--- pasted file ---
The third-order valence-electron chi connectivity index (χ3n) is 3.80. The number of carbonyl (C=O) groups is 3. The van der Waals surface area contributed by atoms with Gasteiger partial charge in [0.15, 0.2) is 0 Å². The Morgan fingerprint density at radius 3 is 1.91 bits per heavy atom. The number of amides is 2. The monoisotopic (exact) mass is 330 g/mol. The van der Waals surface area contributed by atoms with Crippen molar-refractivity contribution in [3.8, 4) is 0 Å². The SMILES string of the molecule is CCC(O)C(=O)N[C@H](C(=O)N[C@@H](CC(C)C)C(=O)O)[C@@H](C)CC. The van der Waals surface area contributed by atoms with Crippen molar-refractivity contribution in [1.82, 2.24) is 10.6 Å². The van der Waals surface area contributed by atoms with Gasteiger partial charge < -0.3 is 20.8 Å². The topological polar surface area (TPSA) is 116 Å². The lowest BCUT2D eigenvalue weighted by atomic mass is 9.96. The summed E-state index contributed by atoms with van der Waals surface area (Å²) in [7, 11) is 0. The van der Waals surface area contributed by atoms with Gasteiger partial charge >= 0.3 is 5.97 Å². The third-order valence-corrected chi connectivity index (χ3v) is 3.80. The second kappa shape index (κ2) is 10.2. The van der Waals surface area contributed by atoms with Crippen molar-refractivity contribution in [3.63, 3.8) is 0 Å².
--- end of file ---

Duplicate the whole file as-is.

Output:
The third-order valence-electron chi connectivity index (χ3n) is 3.80. The number of carbonyl (C=O) groups is 3. The van der Waals surface area contributed by atoms with Gasteiger partial charge in [0.15, 0.2) is 0 Å². The Morgan fingerprint density at radius 3 is 1.91 bits per heavy atom. The number of amides is 2. The monoisotopic (exact) mass is 330 g/mol. The van der Waals surface area contributed by atoms with Crippen molar-refractivity contribution in [3.8, 4) is 0 Å². The SMILES string of the molecule is CCC(O)C(=O)N[C@H](C(=O)N[C@@H](CC(C)C)C(=O)O)[C@@H](C)CC. The van der Waals surface area contributed by atoms with Crippen molar-refractivity contribution in [1.82, 2.24) is 10.6 Å². The van der Waals surface area contributed by atoms with Gasteiger partial charge < -0.3 is 20.8 Å². The topological polar surface area (TPSA) is 116 Å². The lowest BCUT2D eigenvalue weighted by atomic mass is 9.96. The summed E-state index contributed by atoms with van der Waals surface area (Å²) in [7, 11) is 0. The van der Waals surface area contributed by atoms with Gasteiger partial charge >= 0.3 is 5.97 Å². The third-order valence-corrected chi connectivity index (χ3v) is 3.80. The second kappa shape index (κ2) is 10.2. The van der Waals surface area contributed by atoms with Crippen molar-refractivity contribution in [3.63, 3.8) is 0 Å².